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Crucial Supplements for Good Health: Vitamin D & B12

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Many people find that they are often deficient in vitamin B12 and vitamin D at the same time. Is there a reason for this? The science provides several answers and poses a few unanswered questions.

Vitamin deficiency is more common than you think. Over half the population is low in vitamin D, and up to 15 percent is deficient in vitamin B12. Unfortunately, inadequate amounts of either of these nutrients can be dangerous for your health.

Numerous diseases like cancer, Alzheimer's, depression, osteoporosis, Crohn's Disease, and cardiovascular disease are all linked to low levels of both vitamin B 12 and vitamin D. However, the physiological relationship between these two vitamins is still unclear.

What is the Connection Between Vitamin B12 and Vitamin D?

Many people find that they are often deficient in vitamin B12 and vitamin D at the same time. Is there a reason for this? The science provides several answers and poses a few unanswered questions.

A Common Denominator is Often Responsible

While medical science has yet to show that vitamin D and B12 are linked in the sense that one can trigger the other, the research indicates that there is often a common denominator responsible for both deficiencies.

For instance, vegans and vegetarians usually need to take supplements of both vitamins to keep their levels high because they aren't consuming many (if any) animal products.

A study from the Indian Journal of Occupational Environmental Medicine on 75 office executives in Mumbai, India found that 65% were vitamin B12 deficient and 28% were vitamin D deficient. In their case, both deficiencies were likely caused by a predominately vegetarian diet and little time spent in the sun due to long work hours.

Gastric bypass surgery is another common cause of vitamin D and B12 deficiency, as it reduces the stomach space available for nutrient absorption and speeds up the digestion process.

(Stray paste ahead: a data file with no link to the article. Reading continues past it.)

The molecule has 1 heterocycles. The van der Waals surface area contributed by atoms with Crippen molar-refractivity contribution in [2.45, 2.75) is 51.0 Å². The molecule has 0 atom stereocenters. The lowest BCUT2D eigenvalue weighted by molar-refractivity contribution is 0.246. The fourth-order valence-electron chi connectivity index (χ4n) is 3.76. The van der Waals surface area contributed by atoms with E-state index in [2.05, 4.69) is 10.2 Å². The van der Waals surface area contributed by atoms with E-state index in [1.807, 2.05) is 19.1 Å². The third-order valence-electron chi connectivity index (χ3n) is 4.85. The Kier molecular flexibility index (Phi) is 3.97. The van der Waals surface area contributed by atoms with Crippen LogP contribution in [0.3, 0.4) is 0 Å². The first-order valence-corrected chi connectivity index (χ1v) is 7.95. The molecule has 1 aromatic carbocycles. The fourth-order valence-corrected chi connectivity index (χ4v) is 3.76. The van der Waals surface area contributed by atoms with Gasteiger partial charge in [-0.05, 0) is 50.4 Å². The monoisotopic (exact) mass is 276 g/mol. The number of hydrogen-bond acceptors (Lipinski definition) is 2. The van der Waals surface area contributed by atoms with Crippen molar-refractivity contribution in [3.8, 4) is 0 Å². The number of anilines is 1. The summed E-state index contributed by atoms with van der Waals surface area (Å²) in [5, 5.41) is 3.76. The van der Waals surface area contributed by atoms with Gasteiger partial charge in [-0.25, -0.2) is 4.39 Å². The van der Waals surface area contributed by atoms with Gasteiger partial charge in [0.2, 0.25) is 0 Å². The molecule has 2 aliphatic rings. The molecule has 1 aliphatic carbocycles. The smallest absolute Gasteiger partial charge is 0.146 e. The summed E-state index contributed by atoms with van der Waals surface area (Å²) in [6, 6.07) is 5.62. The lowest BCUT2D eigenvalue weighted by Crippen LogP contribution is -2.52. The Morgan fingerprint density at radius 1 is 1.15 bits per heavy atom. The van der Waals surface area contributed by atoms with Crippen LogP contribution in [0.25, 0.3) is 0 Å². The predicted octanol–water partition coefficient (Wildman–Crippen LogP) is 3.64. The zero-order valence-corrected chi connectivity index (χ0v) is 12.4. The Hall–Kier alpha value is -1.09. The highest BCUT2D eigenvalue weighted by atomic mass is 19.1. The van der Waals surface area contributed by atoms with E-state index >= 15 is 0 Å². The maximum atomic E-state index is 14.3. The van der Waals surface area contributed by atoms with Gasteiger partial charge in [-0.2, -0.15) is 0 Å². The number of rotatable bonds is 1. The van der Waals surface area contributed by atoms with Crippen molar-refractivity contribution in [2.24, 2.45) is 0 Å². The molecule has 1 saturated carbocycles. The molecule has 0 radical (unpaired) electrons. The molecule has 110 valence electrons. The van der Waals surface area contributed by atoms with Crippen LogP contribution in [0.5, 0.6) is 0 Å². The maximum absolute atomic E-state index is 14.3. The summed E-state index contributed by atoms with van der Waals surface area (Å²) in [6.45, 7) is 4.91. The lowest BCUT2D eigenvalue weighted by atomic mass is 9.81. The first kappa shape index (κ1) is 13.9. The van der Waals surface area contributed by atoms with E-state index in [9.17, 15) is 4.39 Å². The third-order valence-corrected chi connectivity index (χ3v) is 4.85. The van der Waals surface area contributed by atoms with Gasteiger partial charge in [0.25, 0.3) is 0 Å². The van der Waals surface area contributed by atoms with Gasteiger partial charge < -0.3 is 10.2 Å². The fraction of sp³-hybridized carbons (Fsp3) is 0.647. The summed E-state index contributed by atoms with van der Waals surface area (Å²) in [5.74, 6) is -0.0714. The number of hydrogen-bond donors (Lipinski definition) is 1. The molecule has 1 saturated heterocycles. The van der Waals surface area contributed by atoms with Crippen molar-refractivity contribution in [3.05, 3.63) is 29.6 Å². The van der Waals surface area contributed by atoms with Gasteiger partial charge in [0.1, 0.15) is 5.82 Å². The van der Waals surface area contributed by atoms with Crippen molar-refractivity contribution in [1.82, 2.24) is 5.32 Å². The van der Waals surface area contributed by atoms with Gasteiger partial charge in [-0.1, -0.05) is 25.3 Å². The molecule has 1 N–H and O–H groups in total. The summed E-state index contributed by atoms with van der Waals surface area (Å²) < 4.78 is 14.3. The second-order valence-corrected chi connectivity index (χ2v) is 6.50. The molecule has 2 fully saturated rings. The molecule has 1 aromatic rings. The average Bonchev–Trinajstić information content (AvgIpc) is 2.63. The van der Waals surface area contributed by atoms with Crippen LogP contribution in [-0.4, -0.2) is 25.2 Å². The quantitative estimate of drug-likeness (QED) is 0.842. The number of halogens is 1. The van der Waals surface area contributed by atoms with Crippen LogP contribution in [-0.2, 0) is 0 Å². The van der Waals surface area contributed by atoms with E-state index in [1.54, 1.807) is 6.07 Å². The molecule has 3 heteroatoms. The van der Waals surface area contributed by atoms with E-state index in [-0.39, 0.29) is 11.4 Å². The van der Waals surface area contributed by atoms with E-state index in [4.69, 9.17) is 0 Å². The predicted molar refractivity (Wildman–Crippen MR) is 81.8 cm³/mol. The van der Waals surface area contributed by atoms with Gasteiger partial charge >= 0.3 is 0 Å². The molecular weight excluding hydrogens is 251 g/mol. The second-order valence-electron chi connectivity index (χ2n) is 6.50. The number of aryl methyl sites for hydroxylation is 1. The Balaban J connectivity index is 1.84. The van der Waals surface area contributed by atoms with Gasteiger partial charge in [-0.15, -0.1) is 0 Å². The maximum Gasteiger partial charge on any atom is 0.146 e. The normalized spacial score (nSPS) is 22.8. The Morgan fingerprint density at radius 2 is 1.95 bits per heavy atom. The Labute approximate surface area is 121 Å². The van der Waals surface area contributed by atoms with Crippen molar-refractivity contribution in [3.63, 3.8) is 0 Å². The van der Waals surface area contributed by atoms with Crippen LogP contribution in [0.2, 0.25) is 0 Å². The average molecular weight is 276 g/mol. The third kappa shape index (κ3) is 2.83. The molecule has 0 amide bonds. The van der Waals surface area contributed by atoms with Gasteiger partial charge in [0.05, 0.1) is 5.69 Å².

Similarities in Absorption Levels

The way your body absorbs both vitamins also has some similarities. Vitamin D requires fat in your diet and a healthy pancreas and intestine. While vitamin B12 doesn't need dietary fat, your body can't absorb it if your pancreas or intestinal lining is compromised.

Requirements for Both Increase as You Age

Your body's need for both vitamins goes up as you age. This is because of natural physiological changes that take place in your body, including the prevalence of gastritis (an inability to produce adequate stomach acid) in the elderly that lowers their vitamin B12 absorption rates.

Likewise, old skin loses its ability to synthesize vitamin D efficiently, and the kidneys are less able to turn vitamin D2 into the necessary D3.

Both Reduce Risk of Developing Cancer

Research published in Dynamic Chiropractic notes that there is emerging evidence that lower than recommended levels of both vitamins can raise your risk of developing breast, colon, prostate, and other cancers.

Under research conditions, vitamin D has been found to decrease the proliferation rate of cancer cells, and sufficient levels of vitamin B12 are credited with helping new cells produce well-formed DNA.

Deficiencies in Both May Lead to Anemia

Many studies link low vitamin D levels with a higher risk of anemia. One study of pregnant women in Tanzania found that those with low vitamin D levels were at higher risk of anemia, and a U.S. study found that people with anemia were more likely to have low levels of vitamin D as well.

A deficiency in both vitamins can lead to anemia, a sluggish metabolism, and difficulties with your nervous system. Because one primary cause of anemia is low dietary iron and vitamin B12, it stands to reason that the two are interconnected in ways that scientific research hasn't fully revealed yet.

How to Keep Your Levels of Vitamin B12 and Vitamin D High

While vitamin D and B12 don't necessarily work off each other, they also don't compromise each other. This means that it's often recommended to take both vitamins together to stave off deficiencies in both.

If you find yourself low on these crucial vitamins, the two best options are to increase their prevalence in your diet or to take a daily supplement. The standard adult dosage of vitamin B12 is 2.4 mcg per day and 1,000-2,000IU for vitamin D. Those who get little to no sun exposure might need to boost their levels to 5,000IU per day.

After several weeks of supplementation, you might need to undergo blood work to assess if your levels have reached a healthy range.

Not only are vitamin B12 and D entirely safe to consume together, but they are also commonly found in the same foods. Fatty fish, eggs, liver, whole milk, and fortified foods are all excellent sources of both nutrients.

Staying on top of your nutrient levels is critical to your overall wellbeing. By monitoring your vitamin D and B12 levels and modifying them when necessary, you will stave off your risk of many diseases in the future.